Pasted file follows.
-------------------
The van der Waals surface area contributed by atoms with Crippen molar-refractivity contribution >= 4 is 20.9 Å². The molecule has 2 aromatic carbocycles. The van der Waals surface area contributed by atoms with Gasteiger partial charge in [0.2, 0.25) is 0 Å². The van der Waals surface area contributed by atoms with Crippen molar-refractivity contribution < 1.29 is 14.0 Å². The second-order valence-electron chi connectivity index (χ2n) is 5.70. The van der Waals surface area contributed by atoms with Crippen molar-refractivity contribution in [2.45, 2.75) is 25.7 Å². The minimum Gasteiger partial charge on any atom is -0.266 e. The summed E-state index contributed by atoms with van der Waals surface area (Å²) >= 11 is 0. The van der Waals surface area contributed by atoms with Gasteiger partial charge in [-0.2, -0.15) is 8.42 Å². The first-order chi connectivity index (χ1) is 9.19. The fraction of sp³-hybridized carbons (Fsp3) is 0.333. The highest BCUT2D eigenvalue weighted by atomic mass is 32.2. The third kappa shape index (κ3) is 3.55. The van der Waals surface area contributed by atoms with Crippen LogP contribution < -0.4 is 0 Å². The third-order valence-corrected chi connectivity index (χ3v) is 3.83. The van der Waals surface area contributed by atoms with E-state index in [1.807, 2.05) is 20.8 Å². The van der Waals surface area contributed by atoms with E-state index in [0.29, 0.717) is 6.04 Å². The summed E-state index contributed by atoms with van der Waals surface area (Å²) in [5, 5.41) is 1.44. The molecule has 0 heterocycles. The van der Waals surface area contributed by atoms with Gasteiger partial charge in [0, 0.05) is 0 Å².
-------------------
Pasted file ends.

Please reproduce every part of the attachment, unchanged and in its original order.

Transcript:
The van der Waals surface area contributed by atoms with Crippen molar-refractivity contribution >= 4 is 20.9 Å². The molecule has 2 aromatic carbocycles. The van der Waals surface area contributed by atoms with Gasteiger partial charge in [0.2, 0.25) is 0 Å². The van der Waals surface area contributed by atoms with Crippen molar-refractivity contribution < 1.29 is 14.0 Å². The second-order valence-electron chi connectivity index (χ2n) is 5.70. The van der Waals surface area contributed by atoms with Crippen molar-refractivity contribution in [2.45, 2.75) is 25.7 Å². The minimum Gasteiger partial charge on any atom is -0.266 e. The summed E-state index contributed by atoms with van der Waals surface area (Å²) >= 11 is 0. The van der Waals surface area contributed by atoms with Gasteiger partial charge in [-0.2, -0.15) is 8.42 Å². The first-order chi connectivity index (χ1) is 9.19. The fraction of sp³-hybridized carbons (Fsp3) is 0.333. The highest BCUT2D eigenvalue weighted by atomic mass is 32.2. The third kappa shape index (κ3) is 3.55. The van der Waals surface area contributed by atoms with Crippen LogP contribution < -0.4 is 0 Å². The third-order valence-corrected chi connectivity index (χ3v) is 3.83. The van der Waals surface area contributed by atoms with E-state index in [1.807, 2.05) is 20.8 Å². The van der Waals surface area contributed by atoms with E-state index in [0.29, 0.717) is 6.04 Å². The summed E-state index contributed by atoms with van der Waals surface area (Å²) in [5, 5.41) is 1.44. The molecule has 0 heterocycles. The van der Waals surface area contributed by atoms with Gasteiger partial charge in [0, 0.05) is 0 Å².